With the daughter at home, I got cajoled into a Christmas Day walk with her two collies, Lance and Sleek.
Mrs X waved us off saying she would have something hot for us when we returned. By the time we had walked, or been dragged, out the Arnish road, I was as cold as the welcome that Harry and Meghan get at Buckingham Palace.
How I needed my promised hot welcome. Mrs X was chatting at the garden fence. That was when I spotted a pan on the cooker. Ah, soup. That’s very welcome. It didn’t occur to me that few have soup on Christmas Day. I got a big spoon and dug in. As my grandfather used to say, it just stuck to your ribs. Maybe oxtail?
The cold finally drove Mrs X indoors and her first shrieks were: “Who’s been at the gravy?” Shamefaced, I had to take her to get more at the only shop open.
“Quick,” she yelled, “squeeze in there between these cars.” I protested the Qashqai was too wide but she moaned. Finally, I managed to edge in gingerly. As she headed for the Engebret shop, she lambasted me with: “That’s always been your trouble – thinking whatever you have is bigger than it really is.”
I made sure this pan of brown soup-cum-gravy was much bigger. At first, it was too thin. I added cornflour, but it became too thick. I added water. Then it was too thin again. It was a viscous circle.
New year, new bolshie attitude
It’s a similar circle because of the Scottish Government’s repeating failures to make ferry company Caledonian MacBrayne implement proper ferry maintenance and to put its hands in its pocket to provide £800,000 – a pittance in real Scottish transport cost terms – to pay CalMac staff to keep the Skye to Harris ferry going at full capacity.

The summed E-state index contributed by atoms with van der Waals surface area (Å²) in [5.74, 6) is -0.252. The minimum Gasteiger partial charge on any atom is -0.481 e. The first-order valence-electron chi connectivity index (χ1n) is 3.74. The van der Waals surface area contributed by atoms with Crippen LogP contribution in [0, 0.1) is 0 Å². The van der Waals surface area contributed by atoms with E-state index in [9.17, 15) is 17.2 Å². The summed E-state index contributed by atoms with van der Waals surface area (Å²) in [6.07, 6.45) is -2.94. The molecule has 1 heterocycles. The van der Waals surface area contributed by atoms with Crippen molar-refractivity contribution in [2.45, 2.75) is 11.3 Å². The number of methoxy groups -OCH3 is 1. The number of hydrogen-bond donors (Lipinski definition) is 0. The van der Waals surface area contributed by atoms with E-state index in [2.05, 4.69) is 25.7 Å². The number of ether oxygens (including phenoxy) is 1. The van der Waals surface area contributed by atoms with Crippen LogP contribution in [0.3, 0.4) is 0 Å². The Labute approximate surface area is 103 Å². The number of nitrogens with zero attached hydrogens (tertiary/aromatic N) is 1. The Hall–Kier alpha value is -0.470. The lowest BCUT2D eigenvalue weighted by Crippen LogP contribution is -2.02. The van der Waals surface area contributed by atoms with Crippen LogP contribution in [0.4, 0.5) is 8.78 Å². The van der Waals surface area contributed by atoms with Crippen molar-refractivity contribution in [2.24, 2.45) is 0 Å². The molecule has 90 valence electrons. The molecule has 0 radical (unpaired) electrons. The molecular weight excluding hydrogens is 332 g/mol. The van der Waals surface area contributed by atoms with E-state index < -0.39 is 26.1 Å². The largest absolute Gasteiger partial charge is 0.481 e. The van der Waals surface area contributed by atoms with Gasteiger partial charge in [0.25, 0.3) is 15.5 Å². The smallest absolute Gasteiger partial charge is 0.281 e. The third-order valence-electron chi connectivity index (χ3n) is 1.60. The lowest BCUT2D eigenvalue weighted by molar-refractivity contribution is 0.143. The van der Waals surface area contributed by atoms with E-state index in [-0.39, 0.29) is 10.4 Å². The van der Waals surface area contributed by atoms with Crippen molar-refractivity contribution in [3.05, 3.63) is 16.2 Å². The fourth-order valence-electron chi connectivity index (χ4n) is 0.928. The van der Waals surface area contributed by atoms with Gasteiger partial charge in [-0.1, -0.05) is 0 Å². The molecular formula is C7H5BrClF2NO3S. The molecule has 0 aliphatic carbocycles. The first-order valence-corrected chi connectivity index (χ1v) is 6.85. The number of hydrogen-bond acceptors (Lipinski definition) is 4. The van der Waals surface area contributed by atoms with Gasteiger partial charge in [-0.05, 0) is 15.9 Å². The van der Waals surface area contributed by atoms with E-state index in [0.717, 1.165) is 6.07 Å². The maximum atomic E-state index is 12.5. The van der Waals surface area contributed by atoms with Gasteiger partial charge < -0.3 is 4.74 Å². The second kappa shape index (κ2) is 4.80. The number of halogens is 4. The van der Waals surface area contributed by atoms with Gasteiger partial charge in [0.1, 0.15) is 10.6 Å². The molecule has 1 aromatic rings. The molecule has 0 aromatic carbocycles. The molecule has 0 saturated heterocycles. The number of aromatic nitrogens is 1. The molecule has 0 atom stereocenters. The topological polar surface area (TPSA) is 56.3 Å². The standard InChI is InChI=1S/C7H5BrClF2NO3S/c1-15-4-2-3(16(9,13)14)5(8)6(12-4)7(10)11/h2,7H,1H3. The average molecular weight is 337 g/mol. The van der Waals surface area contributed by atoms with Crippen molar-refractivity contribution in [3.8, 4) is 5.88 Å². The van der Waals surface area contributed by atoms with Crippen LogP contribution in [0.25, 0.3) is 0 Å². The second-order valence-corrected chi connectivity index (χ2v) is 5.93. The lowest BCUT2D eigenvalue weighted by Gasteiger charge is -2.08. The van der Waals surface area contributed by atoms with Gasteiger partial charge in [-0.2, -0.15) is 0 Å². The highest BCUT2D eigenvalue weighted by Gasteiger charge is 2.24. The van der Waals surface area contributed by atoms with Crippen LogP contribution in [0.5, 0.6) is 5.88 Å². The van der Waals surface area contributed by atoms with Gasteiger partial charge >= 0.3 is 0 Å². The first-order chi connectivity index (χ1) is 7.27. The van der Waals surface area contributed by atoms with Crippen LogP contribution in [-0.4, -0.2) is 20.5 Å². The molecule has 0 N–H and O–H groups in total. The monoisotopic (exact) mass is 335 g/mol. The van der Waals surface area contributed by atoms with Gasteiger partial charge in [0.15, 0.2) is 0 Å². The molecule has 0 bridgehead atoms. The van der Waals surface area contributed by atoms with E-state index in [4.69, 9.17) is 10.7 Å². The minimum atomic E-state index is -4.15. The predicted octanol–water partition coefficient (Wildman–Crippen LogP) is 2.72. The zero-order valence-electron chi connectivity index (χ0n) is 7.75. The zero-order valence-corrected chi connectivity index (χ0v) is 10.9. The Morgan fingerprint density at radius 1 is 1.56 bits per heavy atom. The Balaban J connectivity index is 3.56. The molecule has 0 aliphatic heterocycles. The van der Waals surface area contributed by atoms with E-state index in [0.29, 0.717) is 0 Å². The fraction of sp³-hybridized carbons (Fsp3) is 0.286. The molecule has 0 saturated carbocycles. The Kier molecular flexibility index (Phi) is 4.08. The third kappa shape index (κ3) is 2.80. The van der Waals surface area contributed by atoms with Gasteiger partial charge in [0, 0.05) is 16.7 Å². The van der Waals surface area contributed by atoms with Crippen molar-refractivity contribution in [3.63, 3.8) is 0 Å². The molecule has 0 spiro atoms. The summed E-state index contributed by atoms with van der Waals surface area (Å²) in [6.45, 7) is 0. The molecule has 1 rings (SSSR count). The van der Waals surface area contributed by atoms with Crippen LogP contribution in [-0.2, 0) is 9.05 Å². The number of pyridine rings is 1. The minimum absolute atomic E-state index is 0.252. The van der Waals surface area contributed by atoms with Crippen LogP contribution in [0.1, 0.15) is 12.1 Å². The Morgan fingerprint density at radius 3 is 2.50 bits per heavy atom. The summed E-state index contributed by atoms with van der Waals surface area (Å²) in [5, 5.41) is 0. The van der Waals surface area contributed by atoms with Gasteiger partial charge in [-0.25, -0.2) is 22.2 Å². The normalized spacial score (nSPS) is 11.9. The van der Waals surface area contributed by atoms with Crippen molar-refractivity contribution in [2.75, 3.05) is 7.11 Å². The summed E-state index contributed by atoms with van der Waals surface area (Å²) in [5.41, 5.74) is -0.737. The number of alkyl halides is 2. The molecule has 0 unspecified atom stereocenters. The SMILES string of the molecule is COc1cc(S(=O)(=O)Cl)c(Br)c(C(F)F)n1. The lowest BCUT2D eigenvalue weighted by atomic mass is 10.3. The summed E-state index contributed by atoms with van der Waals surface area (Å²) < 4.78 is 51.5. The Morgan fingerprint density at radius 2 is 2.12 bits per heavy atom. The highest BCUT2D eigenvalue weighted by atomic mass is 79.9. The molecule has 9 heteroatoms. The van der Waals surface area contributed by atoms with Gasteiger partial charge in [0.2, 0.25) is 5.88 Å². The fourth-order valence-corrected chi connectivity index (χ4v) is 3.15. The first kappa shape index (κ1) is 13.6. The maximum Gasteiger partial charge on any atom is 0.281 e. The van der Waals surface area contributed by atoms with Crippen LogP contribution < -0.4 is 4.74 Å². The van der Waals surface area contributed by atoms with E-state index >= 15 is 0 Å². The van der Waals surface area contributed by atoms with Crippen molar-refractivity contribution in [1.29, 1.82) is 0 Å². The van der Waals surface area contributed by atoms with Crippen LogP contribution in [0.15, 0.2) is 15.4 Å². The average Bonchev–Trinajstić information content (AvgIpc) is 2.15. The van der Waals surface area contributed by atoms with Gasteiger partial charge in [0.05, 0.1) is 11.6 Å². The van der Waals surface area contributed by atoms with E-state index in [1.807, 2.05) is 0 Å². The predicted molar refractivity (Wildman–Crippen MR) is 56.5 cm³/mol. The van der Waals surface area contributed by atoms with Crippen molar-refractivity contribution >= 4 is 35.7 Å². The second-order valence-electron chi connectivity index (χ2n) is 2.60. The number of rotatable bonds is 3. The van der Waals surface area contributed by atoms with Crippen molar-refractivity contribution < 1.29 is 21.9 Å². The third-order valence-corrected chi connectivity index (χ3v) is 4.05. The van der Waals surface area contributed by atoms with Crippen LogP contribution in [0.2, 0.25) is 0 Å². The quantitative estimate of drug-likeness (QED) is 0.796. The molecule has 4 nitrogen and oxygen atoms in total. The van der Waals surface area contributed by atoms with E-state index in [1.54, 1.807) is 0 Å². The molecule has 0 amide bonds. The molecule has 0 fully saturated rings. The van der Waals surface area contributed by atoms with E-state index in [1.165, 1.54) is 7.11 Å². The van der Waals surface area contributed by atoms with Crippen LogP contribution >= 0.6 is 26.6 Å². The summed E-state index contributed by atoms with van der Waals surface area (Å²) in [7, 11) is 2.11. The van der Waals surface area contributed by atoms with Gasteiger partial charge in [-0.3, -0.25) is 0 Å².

But, no, transport minister Graeme Dey and Nicola Sturgeon seem intellectually incapable of understanding the vital benefits that would bring to these islands.
Or do they just hate islanders? Actually, going by their joint recent dreadful performance, that’s probably it. Why should we support this continuing farcical government with votes?
With the deafening silence from our subservient SNP representatives, they too are now rapidly losing the right to represent us. Is it too early to start a campaign? I’ll wait a bit. New year, new bolshie attitude. It’s never too late.
For instance, Her Maj the Queen is getting bolshie at 95. It struck me as she did that final, lingering soft stare into the camera that she had not even mentioned some family in her 3pm speech, as I stirred the gravy.
Charles, tick. Anne, tick. William, tick. Kate, tick. What about Har…? Nope. Meg…? Nope. Andr…? Not a cheep. So there. Ooer, we are not amused. Me and you both, your Maj.
Get boosted by the bells
We are amused by progress in getting everyone protected from sneaky bug Omicron. I love the latest slogan from the NHS in Scotland. At the beginning of this week, we only had 73% of the population boosted. A catchy slogan makes all the difference in planting an idea in people’s brains. Get boosted by the bells. What a great catchphrase.
💉 If you haven’t had booster yet, 🙏 book for this week or go to a drop-in.
💉 If you’re booked for January but already 12 weeks from 2nd jag, 🙏 reschedule for this week.
— Nicola Sturgeon (@NicolaSturgeon) December 28, 2021
It reminds of a similar slogan I heard the other day on TV in that excellent flick about the Watergate scandal called All the President’s Men.
The editor of Washington Post reporter Bob Woodward explains who Charles Colson is: “The most powerful man in the United States is President Nixon. You’ve heard of him? Charles Colson is special counsel to the president. There’s a cartoon on his wall. The caption reads: ‘When you’ve got ‘em by the bells, their hearts and minds will follow’.”
Was it bells? It was something like that.
My resolution is that I am going to be more like my grandfather. A fisherman and seaman in World War One, he felt no need to hold back on the burning questions of the day. He would come out with some unexpected utterances.
A church elder came in for a wee ceilidh one day. As the tea and scones arrived, the elder suddenly began reciting grace, as they do. Butter melted and beverage cooled as the elder endlessly droned on about the ruination of the nation’s morals and all the canoodling outwith holy wedlock.
When it ended, my grandfather objected, saying: “Now look here, Mr Macdonald. There is nothing wrong with that hanky-panky before marriage – well, as long as it doesn’t delay the ceremony, of course.”